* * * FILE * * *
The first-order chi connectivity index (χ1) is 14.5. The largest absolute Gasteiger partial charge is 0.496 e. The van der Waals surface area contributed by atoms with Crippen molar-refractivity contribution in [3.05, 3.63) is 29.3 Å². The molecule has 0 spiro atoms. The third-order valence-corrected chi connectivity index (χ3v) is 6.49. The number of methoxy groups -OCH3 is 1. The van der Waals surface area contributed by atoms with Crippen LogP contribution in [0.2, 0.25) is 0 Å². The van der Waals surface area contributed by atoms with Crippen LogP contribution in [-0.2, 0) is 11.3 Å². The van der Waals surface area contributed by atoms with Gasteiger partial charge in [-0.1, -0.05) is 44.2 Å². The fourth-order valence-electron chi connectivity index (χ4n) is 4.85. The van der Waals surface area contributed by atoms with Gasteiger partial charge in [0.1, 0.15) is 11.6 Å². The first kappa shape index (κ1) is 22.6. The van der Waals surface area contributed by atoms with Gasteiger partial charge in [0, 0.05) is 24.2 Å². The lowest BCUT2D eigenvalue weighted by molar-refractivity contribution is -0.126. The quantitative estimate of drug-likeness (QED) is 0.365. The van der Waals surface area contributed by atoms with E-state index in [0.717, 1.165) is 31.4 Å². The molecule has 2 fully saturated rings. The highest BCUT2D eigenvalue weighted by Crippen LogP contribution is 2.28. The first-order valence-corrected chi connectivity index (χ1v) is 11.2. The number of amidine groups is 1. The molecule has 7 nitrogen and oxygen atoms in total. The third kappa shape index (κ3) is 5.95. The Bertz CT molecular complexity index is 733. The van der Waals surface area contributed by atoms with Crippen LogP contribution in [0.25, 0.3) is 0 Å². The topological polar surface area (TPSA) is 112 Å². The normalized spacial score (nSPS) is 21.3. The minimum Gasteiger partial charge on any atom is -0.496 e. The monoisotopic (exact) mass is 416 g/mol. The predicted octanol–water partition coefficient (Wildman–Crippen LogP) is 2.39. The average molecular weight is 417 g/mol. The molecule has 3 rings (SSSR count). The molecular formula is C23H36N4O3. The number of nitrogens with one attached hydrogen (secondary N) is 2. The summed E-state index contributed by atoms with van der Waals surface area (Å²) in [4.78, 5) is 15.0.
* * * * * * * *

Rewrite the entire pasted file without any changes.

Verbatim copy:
The first-order chi connectivity index (χ1) is 14.5. The largest absolute Gasteiger partial charge is 0.496 e. The van der Waals surface area contributed by atoms with Crippen molar-refractivity contribution in [3.05, 3.63) is 29.3 Å². The molecule has 0 spiro atoms. The third-order valence-corrected chi connectivity index (χ3v) is 6.49. The number of methoxy groups -OCH3 is 1. The van der Waals surface area contributed by atoms with Crippen LogP contribution in [0.2, 0.25) is 0 Å². The van der Waals surface area contributed by atoms with Crippen LogP contribution in [-0.2, 0) is 11.3 Å². The van der Waals surface area contributed by atoms with Gasteiger partial charge in [-0.1, -0.05) is 44.2 Å². The fourth-order valence-electron chi connectivity index (χ4n) is 4.85. The van der Waals surface area contributed by atoms with Gasteiger partial charge in [0.1, 0.15) is 11.6 Å². The first kappa shape index (κ1) is 22.6. The van der Waals surface area contributed by atoms with Gasteiger partial charge in [0, 0.05) is 24.2 Å². The lowest BCUT2D eigenvalue weighted by molar-refractivity contribution is -0.126. The quantitative estimate of drug-likeness (QED) is 0.365. The van der Waals surface area contributed by atoms with E-state index in [0.717, 1.165) is 31.4 Å². The molecule has 2 fully saturated rings. The highest BCUT2D eigenvalue weighted by Crippen LogP contribution is 2.28. The first-order valence-corrected chi connectivity index (χ1v) is 11.2. The number of amidine groups is 1. The molecule has 7 nitrogen and oxygen atoms in total. The third kappa shape index (κ3) is 5.95. The Bertz CT molecular complexity index is 733. The van der Waals surface area contributed by atoms with Crippen LogP contribution in [0.25, 0.3) is 0 Å². The topological polar surface area (TPSA) is 112 Å². The normalized spacial score (nSPS) is 21.3. The minimum Gasteiger partial charge on any atom is -0.496 e. The monoisotopic (exact) mass is 416 g/mol. The predicted octanol–water partition coefficient (Wildman–Crippen LogP) is 2.39. The average molecular weight is 417 g/mol. The molecule has 3 rings (SSSR count). The molecular formula is C23H36N4O3. The number of nitrogens with one attached hydrogen (secondary N) is 2. The summed E-state index contributed by atoms with van der Waals surface area (Å²) in [4.78, 5) is 15.0.